By Amanda Bedgood
Jacob Broussard is an artist with vision and depth. It’s a combination that takes his often contemporary work to a rich place with shades of meaning that cast new understanding after that initial visual impact. His work has a way of casting a spell, his pieces have a rare quality of speaking for themselves and, yet, it’s difficult to see his work and not instantly wonder about the man behind the brush.
“I have never been more sure,” Broussard’s agent, Jeffery McCullough, says of the new talent.
Broussard’s work is just that powerful. You see it, you get it. And then comes the story. Like the beautiful piece of a young man on a bicycle you learn was inspired by Broussard’s grandfather in a 1947 photograph — a grandfather who later lost his leg (you then realize how very prominent that leg is in the series). Many of Broussard’s pieces are inspired by his grandmother’s incredible collection of photographs and of eras long gone, and all carry a kind of understanding far beyond what one would expect from a man of 21 years.
Originally from Cankton, Broussard is in college at UL Lafayette and recently spent the summer in Italy studying. And now he’s happy to be back in the studio working on his own pieces as he continues to develop his visual voice.
And that is perhaps the most incredible thing about this young artist — that the collection he has amassed thus far is just the first strokes of a career. He’s already participated twice in Big Easel, which is a juried event. He has pieces available at View Gallery in Mississippi as well as PERCH.home in New Orleans. This is only the beginning for an old soul with a fresh voice.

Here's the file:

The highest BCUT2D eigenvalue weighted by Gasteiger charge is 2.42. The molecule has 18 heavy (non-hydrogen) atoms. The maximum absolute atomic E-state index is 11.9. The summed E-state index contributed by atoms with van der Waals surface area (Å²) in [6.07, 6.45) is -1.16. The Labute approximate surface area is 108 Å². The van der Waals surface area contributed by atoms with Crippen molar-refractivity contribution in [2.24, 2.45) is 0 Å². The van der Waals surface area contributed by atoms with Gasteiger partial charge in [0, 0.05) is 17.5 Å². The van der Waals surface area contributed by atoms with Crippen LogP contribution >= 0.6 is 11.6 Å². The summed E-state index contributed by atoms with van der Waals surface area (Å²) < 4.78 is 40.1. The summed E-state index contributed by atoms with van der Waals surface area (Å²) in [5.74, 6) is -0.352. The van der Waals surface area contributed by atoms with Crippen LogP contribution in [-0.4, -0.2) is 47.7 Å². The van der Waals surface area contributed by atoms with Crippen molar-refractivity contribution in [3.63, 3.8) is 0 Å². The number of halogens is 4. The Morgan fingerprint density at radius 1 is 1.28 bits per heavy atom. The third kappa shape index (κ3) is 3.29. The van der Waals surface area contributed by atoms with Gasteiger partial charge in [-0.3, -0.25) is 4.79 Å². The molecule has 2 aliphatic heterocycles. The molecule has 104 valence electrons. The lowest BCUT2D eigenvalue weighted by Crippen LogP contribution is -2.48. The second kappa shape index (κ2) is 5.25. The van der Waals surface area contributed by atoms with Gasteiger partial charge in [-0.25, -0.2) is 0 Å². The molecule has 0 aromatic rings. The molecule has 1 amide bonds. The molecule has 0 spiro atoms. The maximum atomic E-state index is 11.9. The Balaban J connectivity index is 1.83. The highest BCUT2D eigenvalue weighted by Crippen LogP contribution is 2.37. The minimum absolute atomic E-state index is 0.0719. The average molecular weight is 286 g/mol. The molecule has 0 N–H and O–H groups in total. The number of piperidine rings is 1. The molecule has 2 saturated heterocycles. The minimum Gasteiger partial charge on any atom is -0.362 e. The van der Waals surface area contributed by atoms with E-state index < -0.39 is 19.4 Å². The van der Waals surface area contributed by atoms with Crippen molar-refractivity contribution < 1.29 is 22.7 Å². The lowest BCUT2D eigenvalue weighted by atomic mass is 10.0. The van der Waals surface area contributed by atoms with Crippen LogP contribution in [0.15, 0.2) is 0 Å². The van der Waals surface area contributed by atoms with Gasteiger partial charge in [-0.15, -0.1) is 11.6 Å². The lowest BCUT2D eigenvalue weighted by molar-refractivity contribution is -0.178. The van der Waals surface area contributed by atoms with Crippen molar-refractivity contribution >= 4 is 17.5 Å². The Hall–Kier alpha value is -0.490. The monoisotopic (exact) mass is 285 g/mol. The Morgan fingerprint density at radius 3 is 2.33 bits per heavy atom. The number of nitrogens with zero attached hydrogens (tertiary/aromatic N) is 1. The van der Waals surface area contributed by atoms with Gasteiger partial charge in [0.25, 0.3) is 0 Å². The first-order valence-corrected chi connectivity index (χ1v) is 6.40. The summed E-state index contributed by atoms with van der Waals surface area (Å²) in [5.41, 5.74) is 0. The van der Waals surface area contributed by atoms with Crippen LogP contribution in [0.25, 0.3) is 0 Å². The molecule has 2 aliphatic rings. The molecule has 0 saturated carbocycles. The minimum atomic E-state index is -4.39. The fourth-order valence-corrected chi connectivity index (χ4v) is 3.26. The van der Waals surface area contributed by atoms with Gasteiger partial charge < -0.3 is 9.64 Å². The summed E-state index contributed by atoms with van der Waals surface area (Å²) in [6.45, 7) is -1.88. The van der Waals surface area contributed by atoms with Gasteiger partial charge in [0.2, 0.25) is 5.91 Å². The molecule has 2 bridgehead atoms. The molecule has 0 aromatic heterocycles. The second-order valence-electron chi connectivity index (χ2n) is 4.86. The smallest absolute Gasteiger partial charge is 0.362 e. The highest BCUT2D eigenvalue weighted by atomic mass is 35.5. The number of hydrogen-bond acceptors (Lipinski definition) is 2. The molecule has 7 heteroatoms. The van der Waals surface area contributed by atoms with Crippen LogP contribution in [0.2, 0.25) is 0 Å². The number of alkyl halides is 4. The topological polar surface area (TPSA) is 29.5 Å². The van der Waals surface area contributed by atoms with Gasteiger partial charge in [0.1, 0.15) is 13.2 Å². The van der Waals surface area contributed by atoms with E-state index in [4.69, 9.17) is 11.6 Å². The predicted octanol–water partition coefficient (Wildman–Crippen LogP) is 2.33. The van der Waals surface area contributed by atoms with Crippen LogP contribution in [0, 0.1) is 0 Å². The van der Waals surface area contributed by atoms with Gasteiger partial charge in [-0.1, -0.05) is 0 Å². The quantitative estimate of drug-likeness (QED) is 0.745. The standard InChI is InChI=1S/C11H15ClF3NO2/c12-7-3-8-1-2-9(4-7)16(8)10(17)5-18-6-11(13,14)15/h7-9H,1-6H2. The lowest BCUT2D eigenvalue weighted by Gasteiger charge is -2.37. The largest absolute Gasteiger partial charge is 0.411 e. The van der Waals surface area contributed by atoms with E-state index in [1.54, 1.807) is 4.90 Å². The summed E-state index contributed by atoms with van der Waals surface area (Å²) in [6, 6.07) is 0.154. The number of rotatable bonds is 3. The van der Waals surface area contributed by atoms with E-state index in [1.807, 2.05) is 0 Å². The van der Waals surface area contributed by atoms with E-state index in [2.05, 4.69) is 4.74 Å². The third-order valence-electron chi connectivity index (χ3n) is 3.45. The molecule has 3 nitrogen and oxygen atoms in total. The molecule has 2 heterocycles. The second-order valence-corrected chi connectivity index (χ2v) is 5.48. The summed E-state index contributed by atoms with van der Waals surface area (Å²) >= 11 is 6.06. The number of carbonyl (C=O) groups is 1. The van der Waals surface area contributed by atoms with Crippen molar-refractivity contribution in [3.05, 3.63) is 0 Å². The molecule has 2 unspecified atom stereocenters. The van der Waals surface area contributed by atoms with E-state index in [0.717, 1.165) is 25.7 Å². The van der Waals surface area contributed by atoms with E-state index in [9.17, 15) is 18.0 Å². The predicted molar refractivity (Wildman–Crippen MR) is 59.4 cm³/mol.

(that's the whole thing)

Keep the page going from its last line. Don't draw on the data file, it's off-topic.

A mixed media piece by Broussard honoring his grandmother, cousins and their nanny and housekeeper is given texture through the use of grits from his grandmother’s kitchen and represents the decomposing nature of the aged photographs that we hold on to. The piece is displayed in fellow artist Kelli Kaufman’s kitchen.
Jacob Broussard’s artist statement about a series of paintings shown above that represents his grandfather is instructive: “It’s a 1947 image of my grandfather with his biker gang as a child. It’s been part of an investigation I’ve developed ... I was looking for different ways toward approaching flesh with paint; as I was researching different artists, I was thinking of a spiritual sense of flesh, family lineage, reincarnation, different flesh, but same spirit sort of work. Since looking at old photographs and reproducing many copies, I wanted that to become incorporated within the painting, so I duplicated the faces and hands, almost a literal interpretation of reproducing yourself from your ancestors. My grandfather is a paraplegic now; he lost his right leg seven years ago on my 13th birthday. I wanted his leg to be a focus, exposed area of the painting, being that he lost flesh on a day of significance, a day of reproducing of his own flesh (my birthday). This commemorative painting addresses boyhood, domestic life, the age of lost innocence.”